Loans are given for children's education and for healthcare, among other necessary items.

While introducing the box scheme, the NGOs take the villages through a two-day empowerment project that is very much led by villagers themselves. They also use a scheme called Gender Model Family to widen rigid gender roles.

Improvement in sanitation from the NGOs' involvement has also lead to a dip in the number of malaria and diarrhoea cases.

"I think for me, the response from the community in driving their own change is something I’m very much proud of," Joanna says.

"You can see when you go to the community, you talk with the community and things that you witness, in just 18 months, it’s amazing.

"You see the women are so confident. They are vocal.

"They are coming together, they are doing their businesses, they are contributing resources even to health service delivery within their communities."

Fatamata Dugba, brought to Bumbeh Pejeh several years ago for an arranged marriage, has given birth to five children. Two have survived: her boy, 13, and daughter, 12, both live with relatives so that they might go to school. Fatamata sees them just once a year and only then if she is able to take them gifts such as a chicken or palm oil.

Her story shows the impact the box system can have.

Six months ago she was pregnant again, seven months along. After a healthy pregnancy, she had begun to feel pain and an ambulance was called. She needed to have her womb removed but Fatamata was safe in the knowledge the box would provide for her medical expenses, a burden eased at a frightening time.

While pregnant women's healthcare is free, blood is not covered.

"My children's father is a teacher, it's voluntary so he doesn't get paid. I lost some amount of blood," the 30-year-old adds.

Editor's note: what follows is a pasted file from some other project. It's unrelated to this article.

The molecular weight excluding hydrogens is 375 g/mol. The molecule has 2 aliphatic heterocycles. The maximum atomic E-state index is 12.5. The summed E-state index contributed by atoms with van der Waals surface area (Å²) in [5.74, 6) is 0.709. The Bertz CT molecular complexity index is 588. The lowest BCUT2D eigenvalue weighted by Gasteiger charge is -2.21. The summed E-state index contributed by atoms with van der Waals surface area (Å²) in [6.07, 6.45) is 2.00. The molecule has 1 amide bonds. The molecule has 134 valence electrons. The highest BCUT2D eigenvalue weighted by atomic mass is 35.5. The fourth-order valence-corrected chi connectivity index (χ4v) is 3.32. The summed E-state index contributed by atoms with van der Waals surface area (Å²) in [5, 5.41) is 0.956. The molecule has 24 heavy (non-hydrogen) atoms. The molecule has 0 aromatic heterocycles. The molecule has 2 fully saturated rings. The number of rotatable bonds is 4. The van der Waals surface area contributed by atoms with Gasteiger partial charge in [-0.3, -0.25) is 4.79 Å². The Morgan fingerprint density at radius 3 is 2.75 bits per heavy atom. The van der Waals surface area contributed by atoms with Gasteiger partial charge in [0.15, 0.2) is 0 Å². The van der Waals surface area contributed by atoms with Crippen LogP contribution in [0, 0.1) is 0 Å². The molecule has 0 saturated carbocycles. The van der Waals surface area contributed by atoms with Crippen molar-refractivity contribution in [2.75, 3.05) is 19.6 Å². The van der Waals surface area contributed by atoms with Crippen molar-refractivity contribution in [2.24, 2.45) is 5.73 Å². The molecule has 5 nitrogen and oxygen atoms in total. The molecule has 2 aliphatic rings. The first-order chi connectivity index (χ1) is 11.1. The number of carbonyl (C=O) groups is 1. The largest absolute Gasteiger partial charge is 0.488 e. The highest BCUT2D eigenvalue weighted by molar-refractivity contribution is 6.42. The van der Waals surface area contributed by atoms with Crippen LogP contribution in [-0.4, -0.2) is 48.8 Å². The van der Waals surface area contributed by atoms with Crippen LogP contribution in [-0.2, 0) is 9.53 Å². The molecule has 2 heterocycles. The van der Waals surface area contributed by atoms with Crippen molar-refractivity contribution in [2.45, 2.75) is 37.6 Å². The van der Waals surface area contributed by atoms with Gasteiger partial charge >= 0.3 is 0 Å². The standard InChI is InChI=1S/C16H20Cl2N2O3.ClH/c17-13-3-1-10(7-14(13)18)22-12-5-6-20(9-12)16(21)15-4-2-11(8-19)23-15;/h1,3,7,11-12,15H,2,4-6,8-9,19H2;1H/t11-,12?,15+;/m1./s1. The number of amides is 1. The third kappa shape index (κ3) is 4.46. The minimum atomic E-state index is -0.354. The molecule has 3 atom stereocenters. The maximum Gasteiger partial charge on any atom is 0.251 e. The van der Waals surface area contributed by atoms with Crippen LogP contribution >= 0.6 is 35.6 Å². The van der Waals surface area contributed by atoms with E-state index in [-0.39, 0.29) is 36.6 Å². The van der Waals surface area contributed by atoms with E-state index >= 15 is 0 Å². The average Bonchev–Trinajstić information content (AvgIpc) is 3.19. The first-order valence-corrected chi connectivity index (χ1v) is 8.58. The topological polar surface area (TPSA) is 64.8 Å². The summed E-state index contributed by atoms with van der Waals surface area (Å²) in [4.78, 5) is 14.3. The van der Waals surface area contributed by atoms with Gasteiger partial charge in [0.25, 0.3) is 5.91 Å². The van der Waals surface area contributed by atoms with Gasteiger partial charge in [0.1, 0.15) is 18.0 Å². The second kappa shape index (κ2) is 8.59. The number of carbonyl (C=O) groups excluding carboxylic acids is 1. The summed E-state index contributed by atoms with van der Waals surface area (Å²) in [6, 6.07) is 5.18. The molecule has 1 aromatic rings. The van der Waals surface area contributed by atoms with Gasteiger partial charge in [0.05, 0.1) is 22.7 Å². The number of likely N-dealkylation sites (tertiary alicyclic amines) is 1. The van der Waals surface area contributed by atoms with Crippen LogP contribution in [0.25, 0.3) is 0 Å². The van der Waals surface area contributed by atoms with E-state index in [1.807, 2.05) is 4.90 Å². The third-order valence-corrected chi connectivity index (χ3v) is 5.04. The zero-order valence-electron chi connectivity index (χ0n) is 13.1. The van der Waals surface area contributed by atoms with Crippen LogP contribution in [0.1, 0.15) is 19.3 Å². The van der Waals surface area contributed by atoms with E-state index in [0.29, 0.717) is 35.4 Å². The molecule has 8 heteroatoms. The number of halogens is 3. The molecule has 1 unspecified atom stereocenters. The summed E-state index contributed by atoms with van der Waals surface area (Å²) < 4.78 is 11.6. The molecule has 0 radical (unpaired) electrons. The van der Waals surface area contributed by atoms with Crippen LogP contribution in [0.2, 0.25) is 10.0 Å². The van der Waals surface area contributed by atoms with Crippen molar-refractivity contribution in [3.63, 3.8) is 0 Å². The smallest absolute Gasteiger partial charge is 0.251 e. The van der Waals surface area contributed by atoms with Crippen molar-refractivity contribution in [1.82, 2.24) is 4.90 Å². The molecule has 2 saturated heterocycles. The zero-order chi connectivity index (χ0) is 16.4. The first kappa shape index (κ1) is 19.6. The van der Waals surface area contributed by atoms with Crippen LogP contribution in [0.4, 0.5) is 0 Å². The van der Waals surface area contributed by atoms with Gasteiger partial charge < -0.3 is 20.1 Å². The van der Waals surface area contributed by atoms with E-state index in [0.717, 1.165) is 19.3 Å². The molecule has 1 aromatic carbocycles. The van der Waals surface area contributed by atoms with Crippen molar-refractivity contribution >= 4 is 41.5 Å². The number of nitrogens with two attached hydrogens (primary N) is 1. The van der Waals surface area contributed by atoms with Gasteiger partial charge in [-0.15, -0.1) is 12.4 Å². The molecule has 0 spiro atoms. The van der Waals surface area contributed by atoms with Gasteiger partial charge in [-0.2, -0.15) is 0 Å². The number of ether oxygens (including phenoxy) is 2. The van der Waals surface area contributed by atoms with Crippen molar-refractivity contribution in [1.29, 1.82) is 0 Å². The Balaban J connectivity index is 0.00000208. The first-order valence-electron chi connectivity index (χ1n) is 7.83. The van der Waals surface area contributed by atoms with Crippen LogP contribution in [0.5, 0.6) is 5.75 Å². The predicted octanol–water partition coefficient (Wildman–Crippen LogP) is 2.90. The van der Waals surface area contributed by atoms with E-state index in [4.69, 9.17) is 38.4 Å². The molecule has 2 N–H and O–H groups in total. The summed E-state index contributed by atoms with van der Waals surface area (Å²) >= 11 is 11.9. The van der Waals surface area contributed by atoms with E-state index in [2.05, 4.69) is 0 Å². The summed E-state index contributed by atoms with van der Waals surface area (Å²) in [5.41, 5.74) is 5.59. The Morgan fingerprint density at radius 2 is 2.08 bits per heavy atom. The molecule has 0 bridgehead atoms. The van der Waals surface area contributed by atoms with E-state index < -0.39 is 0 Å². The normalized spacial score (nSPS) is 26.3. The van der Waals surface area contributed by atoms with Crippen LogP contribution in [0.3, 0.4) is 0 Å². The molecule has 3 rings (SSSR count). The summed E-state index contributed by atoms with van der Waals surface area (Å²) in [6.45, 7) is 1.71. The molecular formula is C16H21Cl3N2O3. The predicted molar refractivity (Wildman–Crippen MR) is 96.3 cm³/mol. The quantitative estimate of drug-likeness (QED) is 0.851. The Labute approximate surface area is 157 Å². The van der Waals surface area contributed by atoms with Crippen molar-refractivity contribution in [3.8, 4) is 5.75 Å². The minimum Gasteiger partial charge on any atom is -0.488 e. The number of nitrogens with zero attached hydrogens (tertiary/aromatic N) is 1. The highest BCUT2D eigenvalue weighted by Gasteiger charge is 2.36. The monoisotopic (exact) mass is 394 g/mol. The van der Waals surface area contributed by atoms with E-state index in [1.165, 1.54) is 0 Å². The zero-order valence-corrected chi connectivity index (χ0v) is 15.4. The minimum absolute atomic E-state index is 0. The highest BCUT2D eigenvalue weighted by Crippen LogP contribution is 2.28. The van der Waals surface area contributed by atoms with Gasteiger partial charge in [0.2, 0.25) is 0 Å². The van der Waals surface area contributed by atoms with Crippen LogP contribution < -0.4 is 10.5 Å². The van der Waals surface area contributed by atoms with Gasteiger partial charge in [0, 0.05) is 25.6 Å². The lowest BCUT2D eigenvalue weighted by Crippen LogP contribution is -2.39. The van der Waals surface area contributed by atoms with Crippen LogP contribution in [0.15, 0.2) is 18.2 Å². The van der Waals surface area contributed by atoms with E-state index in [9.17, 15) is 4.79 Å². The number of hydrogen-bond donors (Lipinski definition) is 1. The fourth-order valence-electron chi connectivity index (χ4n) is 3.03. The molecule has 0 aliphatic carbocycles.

"I loaned some money from the box. I would have died if there hadn’t been any box.

"Because of the existence of the box that is one factor of my existence."

Fundraising for Christian Aid Week is taking place across Scotland with kind-hearted supporters getting stuck in around Glasgow.

At the Erskine, Forth and Tay Bridges hundreds of people pitched in to a sponsored walk to help support the work of Christian Aid and to show their solidarity with mums in Sierra Leone.

Under the banner of the Bridge Cross Challenge, people donned their walking shoes, wore red and took part in sponsored walks across three of the country’s most famous bridges.

Reverend Roy Henderson, from Pollokshaws, chose to walk the Erskine Bridge, his third time.

The 58-year-old said: "The annual Erskine Bridge Cross started over 30 years ago and it is now one of Scotland’s longest running sponsored walks, raising thousands of pounds for Christian Aid.

"It is a privilege to represent the Presbytery of Glasgow and my own congregation and Parish of Glasgow, Pollokshaws.

"In the end it is really about our partners around the world and this year in particular, Sierra Leone."

Lucy Kirkland, Events Fundraising Officer for Christian Aid Scotland, added: "Christian Aid supporters have been crossing the Erskine, Tay and Forth Road bridges for many years and in that time, they’ve raised over £1.5million for the world's poorest people.

"This year we also welcomed Christian Aid’s CEO Amanda Mukwashi who joined supporters crossing the bridge.

"The Erskine Bridge Cross has been a huge success and this is down to the enthusiasm and commitment of the local people and community groups and we are forever grateful for their support”.

Last year supporters in Greater Glasgow raised £151,365.84 for Christian Aid Week.

See or call 020 7523 2493 to make a donation.

Christian Aid is also inviting supporters to join its campaign to drop Sierra Leone’s debt that was incurred during its fight against Ebola, in 2014 to 2016.

Debt repayments are taking money away from improving healthcare services that is so desperately needed.

Sign the petition at